June – Pelvic Organ Prolapse (POP) Awareness Month

Pelvic Organ Prolapse

50% of women will have signs or symptoms of Pelvic Organ Prolapse over their lifetime? Many women will not seek care.

What is pelvic organ prolapse?

This condition refers to the bulging or herniation of one or more pelvic organs into or out of the vagina. The pelvic organs consist of the uterus, vagina, bowel and bladder. Pelvic organ prolapse occurs when the muscles and ligaments (a network of supporting tissue) that hold these organs in their correct positions become weakened. A prolapse may arise in the front wall of the vagina (anterior compartment), the back wall of the vagina (posterior compartment), the uterus and/or top of the vagina (apical compartment). Many women have a prolapse in more than one compartment at the same time.

What are the signs of prolapse?

There are a few symptoms that may suggest you have a prolapse, but they depend on the type of prolapse you have and its severity. Early on, if your prolapse is mild your doctor may notice it during a pelvic exam or pap smear, even if you are not aware of it. If you are not noticing any symptoms, no treatment is necessary.

When the prolapse is more severe, you may experience:

  • A heavy dragging feeling in the vagina or lower back.
  • A feeling of a lump in or outside the vagina.
  • Urinary symptoms such as slow urinary stream, a feeling of incomplete bladder emptying, urinary frequency or an urgent desire to pass urine, and/or urinary stress incontinence.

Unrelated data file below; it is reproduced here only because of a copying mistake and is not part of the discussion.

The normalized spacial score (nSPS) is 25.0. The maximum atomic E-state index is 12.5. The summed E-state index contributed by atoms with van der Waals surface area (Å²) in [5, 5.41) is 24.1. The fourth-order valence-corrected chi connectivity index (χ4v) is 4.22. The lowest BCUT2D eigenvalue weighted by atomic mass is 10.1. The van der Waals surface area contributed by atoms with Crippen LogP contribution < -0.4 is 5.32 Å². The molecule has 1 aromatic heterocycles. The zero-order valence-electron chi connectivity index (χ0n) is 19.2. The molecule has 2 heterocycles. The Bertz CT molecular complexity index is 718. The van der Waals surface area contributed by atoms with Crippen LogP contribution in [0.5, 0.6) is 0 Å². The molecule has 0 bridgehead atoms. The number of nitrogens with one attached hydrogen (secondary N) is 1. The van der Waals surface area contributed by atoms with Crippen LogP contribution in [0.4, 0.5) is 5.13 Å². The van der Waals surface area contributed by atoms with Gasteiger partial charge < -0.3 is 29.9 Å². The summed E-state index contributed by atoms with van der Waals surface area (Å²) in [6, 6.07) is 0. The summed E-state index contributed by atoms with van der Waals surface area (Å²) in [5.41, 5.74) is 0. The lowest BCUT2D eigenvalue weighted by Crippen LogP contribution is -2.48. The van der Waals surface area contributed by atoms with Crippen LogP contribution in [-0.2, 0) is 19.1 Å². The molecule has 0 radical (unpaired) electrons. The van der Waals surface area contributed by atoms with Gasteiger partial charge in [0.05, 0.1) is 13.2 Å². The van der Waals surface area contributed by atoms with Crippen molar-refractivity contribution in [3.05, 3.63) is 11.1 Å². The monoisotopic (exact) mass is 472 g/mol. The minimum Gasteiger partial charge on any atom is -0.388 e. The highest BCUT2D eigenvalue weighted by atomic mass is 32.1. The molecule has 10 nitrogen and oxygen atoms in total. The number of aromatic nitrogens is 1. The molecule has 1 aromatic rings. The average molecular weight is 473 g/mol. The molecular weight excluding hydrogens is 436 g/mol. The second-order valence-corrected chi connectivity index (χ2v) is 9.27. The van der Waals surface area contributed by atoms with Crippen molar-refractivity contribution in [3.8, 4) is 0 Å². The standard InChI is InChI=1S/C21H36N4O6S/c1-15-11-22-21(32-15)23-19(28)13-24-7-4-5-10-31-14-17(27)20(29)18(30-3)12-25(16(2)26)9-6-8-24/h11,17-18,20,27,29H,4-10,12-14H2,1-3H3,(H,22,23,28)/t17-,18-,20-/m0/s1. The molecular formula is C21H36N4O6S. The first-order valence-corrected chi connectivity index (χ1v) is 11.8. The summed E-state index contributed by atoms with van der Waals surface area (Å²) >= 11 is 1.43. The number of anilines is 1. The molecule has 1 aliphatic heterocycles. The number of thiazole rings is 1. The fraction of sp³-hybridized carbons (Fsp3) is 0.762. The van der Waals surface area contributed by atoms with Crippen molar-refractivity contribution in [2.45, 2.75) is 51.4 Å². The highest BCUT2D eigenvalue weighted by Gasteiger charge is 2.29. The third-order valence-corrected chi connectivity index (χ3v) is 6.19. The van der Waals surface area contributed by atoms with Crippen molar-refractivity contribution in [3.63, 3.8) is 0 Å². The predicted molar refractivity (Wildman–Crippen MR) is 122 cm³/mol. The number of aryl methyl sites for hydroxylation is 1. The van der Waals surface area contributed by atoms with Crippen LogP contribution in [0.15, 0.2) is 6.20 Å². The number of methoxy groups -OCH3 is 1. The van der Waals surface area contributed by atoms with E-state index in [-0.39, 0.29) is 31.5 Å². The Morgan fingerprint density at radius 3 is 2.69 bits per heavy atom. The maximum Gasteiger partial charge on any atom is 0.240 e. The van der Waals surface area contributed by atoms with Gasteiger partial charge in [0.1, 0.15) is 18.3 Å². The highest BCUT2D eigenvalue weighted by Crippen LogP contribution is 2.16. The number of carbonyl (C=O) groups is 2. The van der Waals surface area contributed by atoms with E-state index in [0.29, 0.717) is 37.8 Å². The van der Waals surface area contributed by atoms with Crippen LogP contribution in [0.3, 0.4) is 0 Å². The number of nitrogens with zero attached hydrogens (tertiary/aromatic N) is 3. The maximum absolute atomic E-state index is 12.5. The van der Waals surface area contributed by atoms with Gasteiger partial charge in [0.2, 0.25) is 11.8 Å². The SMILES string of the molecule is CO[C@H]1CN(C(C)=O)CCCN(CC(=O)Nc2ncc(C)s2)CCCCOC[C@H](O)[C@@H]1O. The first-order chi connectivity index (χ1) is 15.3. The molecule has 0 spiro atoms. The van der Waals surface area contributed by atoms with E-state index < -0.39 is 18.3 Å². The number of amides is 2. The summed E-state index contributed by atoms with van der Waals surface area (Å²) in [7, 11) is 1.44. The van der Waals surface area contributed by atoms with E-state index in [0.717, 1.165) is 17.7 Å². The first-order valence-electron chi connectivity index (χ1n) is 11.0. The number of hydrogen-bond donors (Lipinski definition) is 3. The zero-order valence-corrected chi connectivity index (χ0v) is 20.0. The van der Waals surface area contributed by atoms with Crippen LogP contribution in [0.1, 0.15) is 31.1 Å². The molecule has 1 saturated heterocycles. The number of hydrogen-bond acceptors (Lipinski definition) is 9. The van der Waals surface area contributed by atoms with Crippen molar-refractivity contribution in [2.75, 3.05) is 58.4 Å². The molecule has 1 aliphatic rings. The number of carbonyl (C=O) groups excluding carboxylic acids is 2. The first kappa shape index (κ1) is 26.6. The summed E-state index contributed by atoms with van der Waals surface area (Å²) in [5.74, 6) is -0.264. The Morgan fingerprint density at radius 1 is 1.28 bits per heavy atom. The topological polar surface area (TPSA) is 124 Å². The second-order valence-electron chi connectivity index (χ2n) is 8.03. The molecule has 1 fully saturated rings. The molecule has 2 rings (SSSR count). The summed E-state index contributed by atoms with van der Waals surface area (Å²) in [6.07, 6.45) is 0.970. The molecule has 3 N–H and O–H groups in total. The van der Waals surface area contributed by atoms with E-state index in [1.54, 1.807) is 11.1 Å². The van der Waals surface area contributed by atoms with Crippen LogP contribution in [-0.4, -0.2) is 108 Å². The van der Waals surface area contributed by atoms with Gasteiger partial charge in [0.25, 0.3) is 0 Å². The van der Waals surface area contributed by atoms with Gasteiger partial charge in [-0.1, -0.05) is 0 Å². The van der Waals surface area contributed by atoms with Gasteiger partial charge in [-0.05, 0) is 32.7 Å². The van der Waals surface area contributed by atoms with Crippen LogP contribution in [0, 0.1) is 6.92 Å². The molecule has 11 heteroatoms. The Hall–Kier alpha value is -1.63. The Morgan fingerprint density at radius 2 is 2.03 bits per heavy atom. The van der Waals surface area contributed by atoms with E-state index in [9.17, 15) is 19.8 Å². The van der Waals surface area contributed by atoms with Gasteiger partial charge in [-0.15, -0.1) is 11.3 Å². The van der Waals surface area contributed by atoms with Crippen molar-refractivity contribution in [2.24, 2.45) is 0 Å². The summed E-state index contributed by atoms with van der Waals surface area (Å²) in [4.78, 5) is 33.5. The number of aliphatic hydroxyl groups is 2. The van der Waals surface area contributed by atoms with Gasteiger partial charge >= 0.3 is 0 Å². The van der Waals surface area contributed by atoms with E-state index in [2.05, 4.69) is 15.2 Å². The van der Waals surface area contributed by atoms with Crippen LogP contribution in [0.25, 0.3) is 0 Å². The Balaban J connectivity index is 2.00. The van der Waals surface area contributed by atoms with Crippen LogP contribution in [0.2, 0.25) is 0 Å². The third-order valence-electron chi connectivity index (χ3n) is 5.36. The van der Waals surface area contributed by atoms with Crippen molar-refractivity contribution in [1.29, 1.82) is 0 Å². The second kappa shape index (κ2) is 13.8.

• Bowel symptoms, such as difficulty moving the bowel or a feeling of not emptying properly, or needing to press on the vaginal wall to empty the bowel.
  • Discomfort during sexual intercourse.

What causes pelvic organs to prolapse?

The main cause is damage to the nerves, ligaments and muscles which support the pelvic organs and may result from the following:

▪ Pregnancy and childbirth are considered to be major factors leading to the weakening of the vagina and its supports. Prolapse affects about one in three women who have had one or more children. This is particularly true of women who had a large baby, needed forceps to deliver or had many babies. A prolapse may occur during or shortly after pregnancy or may take many years to develop. However, it is important to emphasize that only 1 out of 9 women (11%) will ever need surgery for prolapse in their lifetime.

Aging and menopause may cause further weakening of the pelvic floor structures.

▪ Conditions that cause excessive pressure on the pelvic floor like obesity, chronic cough, chronic constipation, heavy lifting and straining.

▪ Some women may have an inherited risk for prolapse, while some diseases affect the strength of connective tissue e.g., Marfan syndrome and Ehlers-Danlos syndrome.


To evaluate you for prolapsed, a specialist urogynecologist review your medical history and performs a pelvic exam. They suggest to further treatment according to the severity of prolapse.

What should you do?

If you believe you might be experiencing pelvic organ prolapse you are encouraged to talk to your healthcare provider. He or she may examine you to assess if you have a prolapse, what type of prolapse you have and offer treatment options that are tailored to your needs. You can try to prevent the prolapsed worsening by making lifestyle and behaviour changes. Avoid constipation, heavy weight lifting, maintain weight in the normal range and lose weight. Stop smoking, as tobacco doubles the risk of pelvic floor disorders.

Pelvic floor muscles exercises help strengthen the pelvic floor muscles and can improve mild prolapsed.

Prolapse surgery several different types of POP surgeries can improve pelvic floor anatomy sacrocolpopexy,

  • sacrospinous ligament fixation
  • Anterior vaginal prolapse repair
  • Posterior Vaginal Wall & Perineal Body Repair
  • Obliterative procedures
  • Uterine Preservation Surgery for Prolapse
  • Vaginal Hysterectomy for Prolapse
American College of Obstetricians and Gynecologists. Pelvic organ prolapse. Female Pelvic Medicine & Reconstructive Surgery. 2019 Nov 1;25(6):397-408.